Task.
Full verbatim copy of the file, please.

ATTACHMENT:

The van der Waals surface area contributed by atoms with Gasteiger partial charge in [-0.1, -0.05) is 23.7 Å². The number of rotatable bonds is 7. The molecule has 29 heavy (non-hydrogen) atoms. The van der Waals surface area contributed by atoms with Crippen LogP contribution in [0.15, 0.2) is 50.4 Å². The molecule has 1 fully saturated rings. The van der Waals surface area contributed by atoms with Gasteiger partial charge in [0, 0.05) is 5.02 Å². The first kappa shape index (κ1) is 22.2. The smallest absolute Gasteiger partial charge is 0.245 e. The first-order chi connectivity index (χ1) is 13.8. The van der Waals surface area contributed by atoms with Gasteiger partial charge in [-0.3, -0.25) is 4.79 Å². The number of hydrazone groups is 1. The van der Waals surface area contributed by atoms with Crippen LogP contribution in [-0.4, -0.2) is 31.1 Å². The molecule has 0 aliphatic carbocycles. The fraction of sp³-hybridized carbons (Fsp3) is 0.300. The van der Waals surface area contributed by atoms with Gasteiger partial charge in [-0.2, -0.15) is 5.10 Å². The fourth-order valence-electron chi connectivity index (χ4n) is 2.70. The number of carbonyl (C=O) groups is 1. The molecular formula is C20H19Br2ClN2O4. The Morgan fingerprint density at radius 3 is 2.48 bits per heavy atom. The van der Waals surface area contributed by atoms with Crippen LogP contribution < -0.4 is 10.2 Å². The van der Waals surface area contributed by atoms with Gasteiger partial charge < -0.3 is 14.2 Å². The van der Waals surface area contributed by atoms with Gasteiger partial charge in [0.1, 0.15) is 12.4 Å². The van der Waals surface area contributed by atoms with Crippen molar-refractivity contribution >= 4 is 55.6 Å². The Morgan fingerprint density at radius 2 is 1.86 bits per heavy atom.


The van der Waals surface area contributed by atoms with Gasteiger partial charge in [-0.1, -0.05) is 23.7 Å². The number of rotatable bonds is 7. The molecule has 29 heavy (non-hydrogen) atoms. The van der Waals surface area contributed by atoms with Crippen LogP contribution in [0.15, 0.2) is 50.4 Å². The molecule has 1 fully saturated rings. The van der Waals surface area contributed by atoms with Gasteiger partial charge in [0, 0.05) is 5.02 Å². The first kappa shape index (κ1) is 22.2. The smallest absolute Gasteiger partial charge is 0.245 e. The first-order chi connectivity index (χ1) is 13.8. The van der Waals surface area contributed by atoms with Gasteiger partial charge in [-0.3, -0.25) is 4.79 Å². The number of hydrazone groups is 1. The van der Waals surface area contributed by atoms with Crippen LogP contribution in [-0.4, -0.2) is 31.1 Å². The molecule has 0 aliphatic carbocycles. The fraction of sp³-hybridized carbons (Fsp3) is 0.300. The van der Waals surface area contributed by atoms with Gasteiger partial charge in [-0.2, -0.15) is 5.10 Å². The fourth-order valence-electron chi connectivity index (χ4n) is 2.70. The number of carbonyl (C=O) groups is 1. The molecular formula is C20H19Br2ClN2O4. The Morgan fingerprint density at radius 3 is 2.48 bits per heavy atom. The van der Waals surface area contributed by atoms with Crippen LogP contribution < -0.4 is 10.2 Å². The van der Waals surface area contributed by atoms with Gasteiger partial charge < -0.3 is 14.2 Å². The van der Waals surface area contributed by atoms with Gasteiger partial charge in [0.1, 0.15) is 12.4 Å². The van der Waals surface area contributed by atoms with Crippen molar-refractivity contribution >= 4 is 55.6 Å². The Morgan fingerprint density at radius 2 is 1.86 bits per heavy atom.